Strategic Management and Policy Case Study of Harley-Davidson Inc

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Strategic Management and Policy
Case Study of
Harley-Davidson, Inc.
August 19, 2006

In 1903, a legendary motorcycle company was formed when William S. Harley and the Davidson brothers, William D., Arthur and Walter, handcrafted their first three motorcycles. In 1909, Harley-Davidson introduced the first V-Twin engine, which is still the company standard to this day. From 1917-1918, the company supplied 20,000 motorcycles for the military during World War I, and during this time major design advancements of motorcycles were made with Harley-Davidson as the leader. By the end of the Great Depression, only Harley-Davidson and Indian (Hendee Manufacturing) were the sole U.S. motorcycle manufactures that survived through the 1930's. Throughout the 1940's, Harley-Davidson supplied more that 90,000 motorcycles to the military for World War II, added additional facilities and started to decertify by selling apparel – the classic black leather jacket. After Indian closed in 1953, Harley-Davison was the sole American motorcycle manufacture for the next 46 years. Private ownership ended in 1965 whit their Initial Public Offering and four years later, the company merged with American Machine and Foundry (AMF).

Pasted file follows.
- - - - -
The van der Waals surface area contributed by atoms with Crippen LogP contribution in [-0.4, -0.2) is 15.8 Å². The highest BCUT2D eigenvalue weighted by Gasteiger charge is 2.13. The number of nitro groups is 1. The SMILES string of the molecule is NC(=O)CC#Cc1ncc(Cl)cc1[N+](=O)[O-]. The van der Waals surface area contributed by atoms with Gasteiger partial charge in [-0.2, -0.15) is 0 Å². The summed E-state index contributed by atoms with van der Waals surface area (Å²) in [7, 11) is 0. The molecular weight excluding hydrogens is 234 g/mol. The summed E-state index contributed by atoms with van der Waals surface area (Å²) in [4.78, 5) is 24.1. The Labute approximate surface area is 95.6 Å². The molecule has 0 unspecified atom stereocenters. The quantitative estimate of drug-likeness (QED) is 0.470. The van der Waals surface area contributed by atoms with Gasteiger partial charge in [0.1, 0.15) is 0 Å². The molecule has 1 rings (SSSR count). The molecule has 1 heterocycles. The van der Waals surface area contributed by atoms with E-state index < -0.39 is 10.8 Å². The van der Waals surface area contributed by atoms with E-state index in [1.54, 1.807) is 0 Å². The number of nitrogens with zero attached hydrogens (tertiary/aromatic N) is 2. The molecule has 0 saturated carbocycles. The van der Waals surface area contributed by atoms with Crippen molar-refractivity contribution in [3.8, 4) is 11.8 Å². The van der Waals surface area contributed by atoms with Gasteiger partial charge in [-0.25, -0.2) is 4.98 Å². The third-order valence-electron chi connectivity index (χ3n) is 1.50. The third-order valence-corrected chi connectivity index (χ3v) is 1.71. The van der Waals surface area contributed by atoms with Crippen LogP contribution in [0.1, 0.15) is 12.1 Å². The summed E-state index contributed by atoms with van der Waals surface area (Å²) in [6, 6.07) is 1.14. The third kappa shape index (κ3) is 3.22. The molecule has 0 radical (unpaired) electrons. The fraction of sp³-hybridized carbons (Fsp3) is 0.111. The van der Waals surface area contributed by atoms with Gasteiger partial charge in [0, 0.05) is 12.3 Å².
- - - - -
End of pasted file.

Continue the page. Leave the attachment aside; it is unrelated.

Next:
By the early 1970's, huge numbers of lower-priced Japanese motorcycles were being imported into the U.S., and these firms were able to capture a large portion of Harley's market share. Additionally, due to Harley's rapid production expansion, the company was experiencing quality problems. In 1981, thirteen members of Harley-Davidson's senior management purchased the company from AMF in a leverage buyout and implemented new quality management and manufacturing methods. The company successfully petitioned the U.S. federal government, relying on recommendations from the International Trade Commission (ITC), to impose additional tariffs on imported Japanese motorcycles (over 750cc's) for five years starting in 1983. Harley-Davidson, Inc. again...
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